VIEW THE MOBILE VERSION of Informational Site Network Informational
     Home - Vegetable Dyes - The Dyeing Of Woollen Fabrics - Textiles For Commercial, Industrial, And Domestic


The dried red bodies of an insect (Coccus Cacti) found in Mexico are
named Cochineal.


(For 1 lb. wool.) Mordant with Bichromate of Potash (3%). Dye for 1 to
2 hours with 3 oz. to 6 oz. cochineal. With alum mordant (25%) a
crimson colour is got. With tin mordant (10%) a scarlet. With iron
mordant (6%) a purplish slate or lilac.


Mordant with 6 per cent Stannous Chloride and 4 per cent Cream of
Tartar, boiling 1 hour. Dye with 15 to 20 per cent Cochineal, boil for
1 hour.

Enter in both mordant and dye bath, cool, and raise slowly to the
boil. To obtain a yellow shade of scarlet, a small quantity of Flavin,
Fustic, or other yellow dye may be added to the dye bath.


(1 lb.) Into the same bath, put 1 oz. tin, 1/8 oz. oxalic acid, 4 oz.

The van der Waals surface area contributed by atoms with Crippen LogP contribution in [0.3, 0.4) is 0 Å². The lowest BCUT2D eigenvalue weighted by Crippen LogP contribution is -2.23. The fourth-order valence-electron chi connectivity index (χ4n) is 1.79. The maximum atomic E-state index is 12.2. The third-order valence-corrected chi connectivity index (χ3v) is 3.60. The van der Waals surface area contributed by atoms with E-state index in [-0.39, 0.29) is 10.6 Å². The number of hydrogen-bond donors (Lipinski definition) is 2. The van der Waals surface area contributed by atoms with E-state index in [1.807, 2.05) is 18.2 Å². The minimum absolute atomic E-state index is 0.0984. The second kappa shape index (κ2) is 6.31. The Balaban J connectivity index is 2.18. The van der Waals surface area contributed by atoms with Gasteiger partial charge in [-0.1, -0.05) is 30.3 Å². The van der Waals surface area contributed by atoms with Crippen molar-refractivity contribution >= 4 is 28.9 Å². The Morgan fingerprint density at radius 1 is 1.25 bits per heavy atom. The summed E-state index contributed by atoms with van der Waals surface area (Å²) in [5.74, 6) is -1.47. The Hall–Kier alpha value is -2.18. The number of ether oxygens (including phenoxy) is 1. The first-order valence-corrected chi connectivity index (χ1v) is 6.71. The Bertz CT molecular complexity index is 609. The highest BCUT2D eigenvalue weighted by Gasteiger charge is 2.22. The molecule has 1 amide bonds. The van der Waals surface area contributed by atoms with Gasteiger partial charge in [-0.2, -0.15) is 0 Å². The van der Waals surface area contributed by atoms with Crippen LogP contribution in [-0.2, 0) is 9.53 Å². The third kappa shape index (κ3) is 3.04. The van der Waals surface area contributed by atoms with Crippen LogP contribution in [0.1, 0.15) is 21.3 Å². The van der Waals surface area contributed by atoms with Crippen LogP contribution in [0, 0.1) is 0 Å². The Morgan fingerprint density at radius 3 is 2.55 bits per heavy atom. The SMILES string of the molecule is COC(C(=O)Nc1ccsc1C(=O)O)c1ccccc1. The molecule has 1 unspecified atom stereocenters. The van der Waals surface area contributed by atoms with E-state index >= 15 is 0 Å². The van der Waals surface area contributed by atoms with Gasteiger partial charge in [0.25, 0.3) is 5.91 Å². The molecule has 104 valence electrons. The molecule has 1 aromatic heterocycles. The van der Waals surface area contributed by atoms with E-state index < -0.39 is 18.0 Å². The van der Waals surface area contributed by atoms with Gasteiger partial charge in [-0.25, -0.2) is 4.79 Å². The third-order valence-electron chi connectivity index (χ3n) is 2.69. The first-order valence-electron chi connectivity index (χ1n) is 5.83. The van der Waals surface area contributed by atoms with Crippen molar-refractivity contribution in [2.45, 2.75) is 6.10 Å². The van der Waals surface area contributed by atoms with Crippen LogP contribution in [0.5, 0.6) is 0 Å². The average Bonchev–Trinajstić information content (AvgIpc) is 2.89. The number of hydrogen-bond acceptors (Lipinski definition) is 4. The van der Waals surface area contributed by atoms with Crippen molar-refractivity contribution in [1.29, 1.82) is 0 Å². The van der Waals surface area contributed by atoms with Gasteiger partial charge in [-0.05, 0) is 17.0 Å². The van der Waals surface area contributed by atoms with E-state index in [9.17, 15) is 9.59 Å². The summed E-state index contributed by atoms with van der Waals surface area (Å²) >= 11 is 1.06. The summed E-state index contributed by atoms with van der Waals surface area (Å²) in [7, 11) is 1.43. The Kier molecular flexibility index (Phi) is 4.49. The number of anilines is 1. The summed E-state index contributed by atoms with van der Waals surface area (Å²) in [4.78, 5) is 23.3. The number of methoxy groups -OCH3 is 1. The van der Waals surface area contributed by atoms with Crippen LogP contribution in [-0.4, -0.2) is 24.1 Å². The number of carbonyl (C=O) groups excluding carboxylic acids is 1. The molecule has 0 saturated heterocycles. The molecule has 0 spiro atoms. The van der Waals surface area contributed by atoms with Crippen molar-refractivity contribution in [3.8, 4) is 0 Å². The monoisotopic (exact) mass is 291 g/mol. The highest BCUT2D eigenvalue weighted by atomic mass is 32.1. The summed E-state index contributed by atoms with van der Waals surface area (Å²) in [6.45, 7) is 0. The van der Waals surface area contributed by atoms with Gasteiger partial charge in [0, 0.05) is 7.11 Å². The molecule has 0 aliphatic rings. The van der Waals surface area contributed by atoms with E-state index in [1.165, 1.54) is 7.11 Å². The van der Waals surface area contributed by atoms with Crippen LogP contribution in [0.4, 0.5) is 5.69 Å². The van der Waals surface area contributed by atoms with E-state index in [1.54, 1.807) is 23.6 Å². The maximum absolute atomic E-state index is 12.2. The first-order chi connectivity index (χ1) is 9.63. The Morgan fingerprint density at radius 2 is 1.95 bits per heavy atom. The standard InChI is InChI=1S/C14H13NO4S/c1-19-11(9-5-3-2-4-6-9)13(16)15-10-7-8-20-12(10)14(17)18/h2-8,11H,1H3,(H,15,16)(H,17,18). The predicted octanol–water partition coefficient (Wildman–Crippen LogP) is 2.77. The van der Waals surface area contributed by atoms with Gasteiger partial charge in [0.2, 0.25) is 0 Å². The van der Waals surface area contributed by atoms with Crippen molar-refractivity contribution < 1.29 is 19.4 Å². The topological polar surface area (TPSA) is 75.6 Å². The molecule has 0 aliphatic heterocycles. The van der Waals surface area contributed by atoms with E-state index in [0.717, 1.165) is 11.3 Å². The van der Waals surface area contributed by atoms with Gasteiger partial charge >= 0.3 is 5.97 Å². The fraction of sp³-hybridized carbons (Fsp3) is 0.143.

cochineal. Enter silk and boil for 1 hour. With less oxalic acid, a
less scarlet colour will be obtained.


Mordant with 20 per cent alum or with 15 per cent alum and 5 per cent
Tartar. Dye in separate bath, after well washing, with 8 to 15 per
cent cochineal. Boil 1 hour. A slight addition of ammonia to the dye
bath renders the shade bluer.


(1 lb.) Mordant with Alum. Dye with 2 oz. Madder, 2-1/2 ozs.
Cochineal, 1/4 oz. Oxalic Acid and 1/2 oz. tin.

(6). PURPLE (for 5 lbs.)

Mordant with 3 ozs. Chrome. Wash. Dye for 2 to 3 hours with 13 ozs.
Cochineal, which has been boiled for 10 minutes before entering wool.
A tablespoonful of vinegar added to the dye bath helps the colour.
Wash thoroughly.

Next: Madder

Previous: Kermes

Add to Add to Reddit Add to Digg Add to Add to Google Add to Twitter Add to Stumble Upon
Add to Informational Site Network

Viewed 3726